Princeton Review

For Princeton students, locals and visitors, biking is a smart way to get around the campus and adjoining areas. Bonus: The area is flat.
For Princeton students, locals and visitors, biking is a smart way to get around the campus and adjoining areas. Bonus: The area is flat. (By Denise Applewhite -- Office Of Communications, Princeton University)
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By Christine H. O'Toole
Special to The Washington Post
Wednesday, May 14, 2008

The question begins as we pedal past a half-mile of gold forsythia and follow a low stone bridge over Carnegie Lake, then gains force at the sight of undergraduates grooving to house party music outside a dining club that resembles stately Wayne Manor: Why didn't we go to Princeton?

My high school guidance counselor could easily supply the answer. But I take consolation in the fact that now, a few decades later, I can go to Princeton, at least for the weekend. No term papers, no deadlines. The only pressure is tire, since my husband, Jim, and I are touring the town by bike.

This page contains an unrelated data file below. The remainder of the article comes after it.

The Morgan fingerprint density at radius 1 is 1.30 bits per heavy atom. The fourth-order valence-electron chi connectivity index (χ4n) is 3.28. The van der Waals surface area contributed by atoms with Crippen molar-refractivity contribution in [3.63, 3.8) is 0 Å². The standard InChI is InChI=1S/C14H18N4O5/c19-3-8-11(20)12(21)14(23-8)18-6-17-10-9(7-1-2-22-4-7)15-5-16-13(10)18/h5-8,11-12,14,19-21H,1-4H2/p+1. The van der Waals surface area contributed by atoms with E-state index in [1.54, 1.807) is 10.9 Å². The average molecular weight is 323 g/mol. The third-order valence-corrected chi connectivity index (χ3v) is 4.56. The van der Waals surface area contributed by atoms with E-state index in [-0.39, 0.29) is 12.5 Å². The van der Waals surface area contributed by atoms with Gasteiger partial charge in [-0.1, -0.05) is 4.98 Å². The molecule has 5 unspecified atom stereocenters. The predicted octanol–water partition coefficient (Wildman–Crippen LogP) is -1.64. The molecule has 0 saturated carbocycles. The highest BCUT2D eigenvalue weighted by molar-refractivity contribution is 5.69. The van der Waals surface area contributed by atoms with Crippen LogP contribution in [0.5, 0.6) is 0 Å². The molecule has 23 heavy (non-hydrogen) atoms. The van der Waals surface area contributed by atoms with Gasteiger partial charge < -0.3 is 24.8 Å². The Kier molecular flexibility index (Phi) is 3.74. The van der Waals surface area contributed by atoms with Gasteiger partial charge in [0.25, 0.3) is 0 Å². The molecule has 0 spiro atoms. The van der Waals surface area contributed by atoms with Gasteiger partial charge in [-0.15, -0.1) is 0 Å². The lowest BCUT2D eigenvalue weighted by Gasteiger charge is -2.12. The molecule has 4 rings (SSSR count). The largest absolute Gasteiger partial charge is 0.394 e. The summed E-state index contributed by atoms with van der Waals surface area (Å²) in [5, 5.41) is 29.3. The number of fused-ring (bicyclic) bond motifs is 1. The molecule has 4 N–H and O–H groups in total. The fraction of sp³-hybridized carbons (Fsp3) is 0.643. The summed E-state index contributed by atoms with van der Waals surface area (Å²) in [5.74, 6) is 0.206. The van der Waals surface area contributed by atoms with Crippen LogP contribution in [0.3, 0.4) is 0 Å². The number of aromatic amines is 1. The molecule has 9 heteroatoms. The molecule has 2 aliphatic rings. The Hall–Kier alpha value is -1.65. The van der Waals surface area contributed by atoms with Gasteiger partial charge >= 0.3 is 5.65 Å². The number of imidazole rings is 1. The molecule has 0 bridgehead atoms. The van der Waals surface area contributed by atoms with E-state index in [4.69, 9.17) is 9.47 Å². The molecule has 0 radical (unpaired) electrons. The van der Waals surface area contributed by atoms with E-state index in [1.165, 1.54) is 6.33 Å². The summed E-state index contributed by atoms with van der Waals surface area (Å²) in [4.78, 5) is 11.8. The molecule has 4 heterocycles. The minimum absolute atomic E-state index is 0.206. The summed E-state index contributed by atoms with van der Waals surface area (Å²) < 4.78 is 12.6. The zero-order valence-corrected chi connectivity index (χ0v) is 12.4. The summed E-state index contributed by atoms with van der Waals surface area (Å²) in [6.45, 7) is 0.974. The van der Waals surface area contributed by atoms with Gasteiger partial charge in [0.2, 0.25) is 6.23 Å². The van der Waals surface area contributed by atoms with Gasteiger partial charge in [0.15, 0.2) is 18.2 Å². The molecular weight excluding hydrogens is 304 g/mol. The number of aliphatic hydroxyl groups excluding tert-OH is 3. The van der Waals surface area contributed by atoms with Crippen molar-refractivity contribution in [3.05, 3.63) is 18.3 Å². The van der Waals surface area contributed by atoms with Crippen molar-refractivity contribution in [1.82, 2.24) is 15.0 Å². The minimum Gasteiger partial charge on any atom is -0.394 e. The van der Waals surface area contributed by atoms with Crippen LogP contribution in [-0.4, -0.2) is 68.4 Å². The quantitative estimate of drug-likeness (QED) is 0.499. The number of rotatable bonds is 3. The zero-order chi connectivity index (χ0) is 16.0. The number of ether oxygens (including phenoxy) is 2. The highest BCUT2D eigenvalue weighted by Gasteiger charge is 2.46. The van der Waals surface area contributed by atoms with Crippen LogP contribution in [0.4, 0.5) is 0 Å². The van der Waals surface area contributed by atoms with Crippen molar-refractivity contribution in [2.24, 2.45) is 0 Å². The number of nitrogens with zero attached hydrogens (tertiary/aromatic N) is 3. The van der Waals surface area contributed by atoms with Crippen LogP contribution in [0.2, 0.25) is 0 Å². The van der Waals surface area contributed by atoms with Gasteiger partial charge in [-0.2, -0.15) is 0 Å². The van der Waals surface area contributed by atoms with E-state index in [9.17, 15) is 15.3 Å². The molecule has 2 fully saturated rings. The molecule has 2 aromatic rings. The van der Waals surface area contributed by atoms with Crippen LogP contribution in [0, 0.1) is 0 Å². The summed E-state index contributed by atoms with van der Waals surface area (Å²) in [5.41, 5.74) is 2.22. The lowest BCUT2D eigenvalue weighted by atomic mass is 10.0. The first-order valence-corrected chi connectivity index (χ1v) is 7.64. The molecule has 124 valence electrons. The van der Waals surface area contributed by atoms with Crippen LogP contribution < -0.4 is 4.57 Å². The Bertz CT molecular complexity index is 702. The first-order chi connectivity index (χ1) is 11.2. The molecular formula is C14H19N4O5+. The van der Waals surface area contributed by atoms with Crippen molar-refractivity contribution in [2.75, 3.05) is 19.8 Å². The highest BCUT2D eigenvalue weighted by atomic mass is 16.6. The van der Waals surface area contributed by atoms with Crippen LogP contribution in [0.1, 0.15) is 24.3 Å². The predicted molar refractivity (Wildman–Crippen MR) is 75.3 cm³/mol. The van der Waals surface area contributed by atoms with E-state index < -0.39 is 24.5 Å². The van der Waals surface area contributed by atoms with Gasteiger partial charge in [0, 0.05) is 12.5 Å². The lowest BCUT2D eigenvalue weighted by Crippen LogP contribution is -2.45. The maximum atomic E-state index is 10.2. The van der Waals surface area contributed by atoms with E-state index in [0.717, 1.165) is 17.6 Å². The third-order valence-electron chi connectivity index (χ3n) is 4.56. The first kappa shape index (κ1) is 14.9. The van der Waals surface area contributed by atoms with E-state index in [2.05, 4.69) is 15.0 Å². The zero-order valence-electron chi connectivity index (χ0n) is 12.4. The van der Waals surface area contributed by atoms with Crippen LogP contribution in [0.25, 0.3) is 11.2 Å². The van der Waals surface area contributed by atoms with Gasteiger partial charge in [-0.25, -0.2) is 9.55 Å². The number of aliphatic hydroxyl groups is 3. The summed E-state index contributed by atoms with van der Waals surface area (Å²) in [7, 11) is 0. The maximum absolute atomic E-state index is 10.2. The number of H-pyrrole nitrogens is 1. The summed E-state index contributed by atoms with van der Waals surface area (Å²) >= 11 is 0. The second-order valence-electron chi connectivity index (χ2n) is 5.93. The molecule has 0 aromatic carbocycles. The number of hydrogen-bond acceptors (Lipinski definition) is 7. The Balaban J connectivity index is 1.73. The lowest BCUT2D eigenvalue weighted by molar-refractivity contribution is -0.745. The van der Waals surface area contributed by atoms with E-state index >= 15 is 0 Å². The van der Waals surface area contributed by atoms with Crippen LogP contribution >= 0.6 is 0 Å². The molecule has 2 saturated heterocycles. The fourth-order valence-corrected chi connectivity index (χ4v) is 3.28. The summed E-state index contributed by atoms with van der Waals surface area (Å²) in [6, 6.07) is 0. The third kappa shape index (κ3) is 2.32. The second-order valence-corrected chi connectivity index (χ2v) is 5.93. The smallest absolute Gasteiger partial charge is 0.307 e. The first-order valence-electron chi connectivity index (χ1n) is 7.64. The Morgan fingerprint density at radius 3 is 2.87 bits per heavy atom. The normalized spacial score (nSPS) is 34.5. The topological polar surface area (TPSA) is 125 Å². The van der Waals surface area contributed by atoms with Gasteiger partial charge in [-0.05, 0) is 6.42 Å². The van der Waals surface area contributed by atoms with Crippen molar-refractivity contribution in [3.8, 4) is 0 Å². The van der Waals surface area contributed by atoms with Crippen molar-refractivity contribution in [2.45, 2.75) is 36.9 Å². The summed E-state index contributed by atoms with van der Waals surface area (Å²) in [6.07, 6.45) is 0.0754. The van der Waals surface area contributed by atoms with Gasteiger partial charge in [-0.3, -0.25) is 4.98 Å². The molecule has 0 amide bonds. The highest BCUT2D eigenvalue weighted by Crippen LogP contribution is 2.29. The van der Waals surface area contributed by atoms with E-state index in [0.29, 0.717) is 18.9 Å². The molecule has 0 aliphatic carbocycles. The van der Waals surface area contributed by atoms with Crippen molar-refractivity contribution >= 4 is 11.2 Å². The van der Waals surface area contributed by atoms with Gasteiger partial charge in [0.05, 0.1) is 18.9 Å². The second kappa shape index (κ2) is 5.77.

Princeton has more 250 years of history, impressive architecture, youthful energy and a spectacular natural setting, discreetly accented with black and orange. And it's perfectly flat. So exploring the university campus and two-square-mile borough by bike is the way to roll. Hey, Einstein did it. It's a no-brainer.

After hauling our bikes out of the family minivan (yes, it's come to that), we roll onto campus, heading toward Nassau Hall. Already two decades old before the first Independence Day, the university's original building was occupied by both sides of the Revolution and still sports a scar from the one-day battle in 1777.

Princeton's compact grounds don't include a huge commons; instead, its colleges and halls create a series of landscaped outdoor rooms. We quickly find a couple of favorites, starting with the plaza by the cathedral-size university chapel. Bypassing the grand Firestone Library, we glide toward the Chancellor Green Library, a Victorian Gothic masterwork. From its parquet floor to intricate ironwork, rising to a stained-glass rotunda, it repeats a joyous series of fans, circles, stars and octagons along its balconies and bookshelves -- a study in geometry.

We stop to admire Prospect Gardens, designed by Woodrow Wilson's first wife, Ellen. At ground level, it's carpeted with tulips; from a distance, its pathways echo the outlines of the university shield. Making our way past 20 headless bronze figures, an installation by Magdalena Abakanowicz, we find the university art museum. The holdings here beat many big-city collections. Its 68,000 works include pieces by two Stellas: Frank (in an exhibit celebrating his 50th reunion with the Class of 1958) and Jacques, represented by his 16th-century "Rape of the Sabines." Admission is free, but if we drop a donation into the box, Jim says, maybe they'll name the place for us.